You can explore your interest in the nursing field in a number of ways. You can read books about famous nurses (such as Clara Barton, Elizabeth Fry, or Florence Nightingale) or books on careers in nursing. You might also talk with your school's career services office, school nurse, or other nurses in your community about the career. You can also visit hospitals to observe the work of nurses.
Some hospitals now have extensive volunteer service programs in which students can work after school, on weekends, or during vacations. You can find other volunteer work experiences with the Red Cross or community health services. Camp counseling jobs sometimes offer related experiences. Some schools offer participation in Future Nurses programs.
To learn more about the specialty of oncology nursing, visit Web sites of associations such as the American Cancer Society (https://www.cancer.org), and talk with oncology nurses about the career. Additionally, the Oncology Nursing Society offers helpful career resources at its Web site, https://www.ons.org/develop-your-career.
Because cancer treatment and care differ considerably depending on the facilities and the type of cancer, oncological nurses' job responsibilities vary greatly. Basic duties of most oncological nurses include assessing patients' physical and emotional needs and medical histories; managing patient symptoms, including nausea, vomiting, fatigue, and pain; working with physicians, radiation therapists, and other medical professionals during the cancer diagnosis and treatment process; and counseling the patient all along the way through diagnosis, treatment, and follow-up procedures.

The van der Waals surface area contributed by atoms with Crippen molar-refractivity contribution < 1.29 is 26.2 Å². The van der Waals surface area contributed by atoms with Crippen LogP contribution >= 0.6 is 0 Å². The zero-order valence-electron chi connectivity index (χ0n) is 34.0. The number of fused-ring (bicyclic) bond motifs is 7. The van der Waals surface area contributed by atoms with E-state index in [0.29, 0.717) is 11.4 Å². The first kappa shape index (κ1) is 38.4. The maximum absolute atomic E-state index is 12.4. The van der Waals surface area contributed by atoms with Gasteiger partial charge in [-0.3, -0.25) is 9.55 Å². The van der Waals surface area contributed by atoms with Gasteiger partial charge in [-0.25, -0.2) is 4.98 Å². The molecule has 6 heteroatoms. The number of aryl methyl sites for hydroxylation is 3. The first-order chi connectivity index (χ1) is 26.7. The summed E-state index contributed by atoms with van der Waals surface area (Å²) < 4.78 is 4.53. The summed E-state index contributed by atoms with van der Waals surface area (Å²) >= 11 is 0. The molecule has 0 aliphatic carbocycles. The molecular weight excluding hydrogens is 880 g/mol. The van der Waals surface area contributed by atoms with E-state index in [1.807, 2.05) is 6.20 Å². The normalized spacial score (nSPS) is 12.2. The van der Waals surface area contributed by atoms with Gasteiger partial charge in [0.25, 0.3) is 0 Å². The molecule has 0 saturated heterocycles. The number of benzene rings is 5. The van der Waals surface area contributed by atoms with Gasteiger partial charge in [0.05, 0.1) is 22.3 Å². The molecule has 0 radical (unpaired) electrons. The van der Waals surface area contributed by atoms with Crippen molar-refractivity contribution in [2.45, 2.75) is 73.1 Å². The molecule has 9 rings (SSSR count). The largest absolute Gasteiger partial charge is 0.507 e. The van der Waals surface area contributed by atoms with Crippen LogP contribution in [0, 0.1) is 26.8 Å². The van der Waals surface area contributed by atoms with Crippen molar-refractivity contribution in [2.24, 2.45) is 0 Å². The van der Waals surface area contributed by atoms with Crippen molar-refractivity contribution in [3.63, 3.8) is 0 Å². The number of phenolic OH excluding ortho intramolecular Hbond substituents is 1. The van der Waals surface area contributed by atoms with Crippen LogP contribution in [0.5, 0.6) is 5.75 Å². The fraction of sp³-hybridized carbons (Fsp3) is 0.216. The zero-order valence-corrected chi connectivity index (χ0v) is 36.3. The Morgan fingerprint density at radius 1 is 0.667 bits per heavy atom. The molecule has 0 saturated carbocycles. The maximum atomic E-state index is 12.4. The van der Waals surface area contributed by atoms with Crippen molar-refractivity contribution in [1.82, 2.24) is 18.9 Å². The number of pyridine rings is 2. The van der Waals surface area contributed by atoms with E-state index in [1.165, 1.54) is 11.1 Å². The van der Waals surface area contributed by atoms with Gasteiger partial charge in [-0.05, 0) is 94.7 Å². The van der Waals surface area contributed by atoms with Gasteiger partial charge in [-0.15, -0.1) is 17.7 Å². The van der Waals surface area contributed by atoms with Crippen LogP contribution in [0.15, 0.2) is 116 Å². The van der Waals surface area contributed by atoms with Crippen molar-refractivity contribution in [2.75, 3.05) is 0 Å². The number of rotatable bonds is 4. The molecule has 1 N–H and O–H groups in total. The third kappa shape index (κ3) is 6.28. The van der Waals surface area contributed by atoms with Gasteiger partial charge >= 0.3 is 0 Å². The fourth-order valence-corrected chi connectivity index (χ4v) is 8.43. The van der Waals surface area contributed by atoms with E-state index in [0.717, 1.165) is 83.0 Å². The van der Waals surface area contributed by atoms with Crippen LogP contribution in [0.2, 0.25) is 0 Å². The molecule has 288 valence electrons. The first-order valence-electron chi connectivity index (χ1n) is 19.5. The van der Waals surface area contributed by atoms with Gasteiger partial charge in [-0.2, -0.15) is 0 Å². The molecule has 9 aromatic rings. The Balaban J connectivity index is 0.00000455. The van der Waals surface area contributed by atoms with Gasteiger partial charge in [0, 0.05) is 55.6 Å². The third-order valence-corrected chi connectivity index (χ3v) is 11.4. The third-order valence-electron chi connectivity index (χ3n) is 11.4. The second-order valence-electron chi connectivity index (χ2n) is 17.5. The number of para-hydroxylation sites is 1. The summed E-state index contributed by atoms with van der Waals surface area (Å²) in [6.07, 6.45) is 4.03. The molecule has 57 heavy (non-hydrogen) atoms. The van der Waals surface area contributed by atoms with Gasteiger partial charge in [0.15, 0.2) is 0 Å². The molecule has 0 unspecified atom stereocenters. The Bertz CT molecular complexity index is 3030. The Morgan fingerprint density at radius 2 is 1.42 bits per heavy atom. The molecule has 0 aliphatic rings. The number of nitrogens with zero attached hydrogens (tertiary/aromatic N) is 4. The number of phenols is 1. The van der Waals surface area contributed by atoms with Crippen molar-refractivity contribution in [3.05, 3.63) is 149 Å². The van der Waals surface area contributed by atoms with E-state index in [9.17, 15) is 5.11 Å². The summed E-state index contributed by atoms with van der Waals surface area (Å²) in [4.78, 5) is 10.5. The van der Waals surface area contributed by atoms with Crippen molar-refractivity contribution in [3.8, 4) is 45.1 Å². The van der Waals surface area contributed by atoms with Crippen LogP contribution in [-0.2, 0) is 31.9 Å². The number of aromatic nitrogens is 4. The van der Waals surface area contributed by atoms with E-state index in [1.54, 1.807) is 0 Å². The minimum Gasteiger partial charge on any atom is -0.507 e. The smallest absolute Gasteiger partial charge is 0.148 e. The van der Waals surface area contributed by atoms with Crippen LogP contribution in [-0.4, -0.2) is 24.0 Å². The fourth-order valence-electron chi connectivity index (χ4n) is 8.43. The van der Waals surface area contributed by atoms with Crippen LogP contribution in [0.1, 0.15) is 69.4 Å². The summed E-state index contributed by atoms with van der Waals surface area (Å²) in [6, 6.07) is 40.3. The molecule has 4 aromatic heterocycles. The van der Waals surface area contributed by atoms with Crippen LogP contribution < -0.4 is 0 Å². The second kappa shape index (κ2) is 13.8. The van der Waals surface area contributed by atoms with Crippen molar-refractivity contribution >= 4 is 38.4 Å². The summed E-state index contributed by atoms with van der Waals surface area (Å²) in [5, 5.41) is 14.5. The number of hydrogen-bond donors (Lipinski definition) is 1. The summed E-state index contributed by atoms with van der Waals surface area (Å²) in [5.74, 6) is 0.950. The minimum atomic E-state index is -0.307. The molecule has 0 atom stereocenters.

It is also important for oncological nurses to keep up on current research, treatments, and other advances with the disease. Nurses who administer drugs and other types of treatment must be aware of the changes in dosages, equipment, and side effects.
Caring for patients with cancer can be an emotional experience. Nurses must be aware of the psychological aspects of this type of nursing. They also need to know the effects that this disease can have on the patients, families, and friends. They should be prepared to provide care for patients who have a terminal illness.
There are so many treatment choices available for cancer patients today that the nurse needs to be an educator as well as a caregiver. The nurse must help the patients receive the best possible care and also respect their wishes. You need to be a patient advocate and know the difference between giving them information and advising them.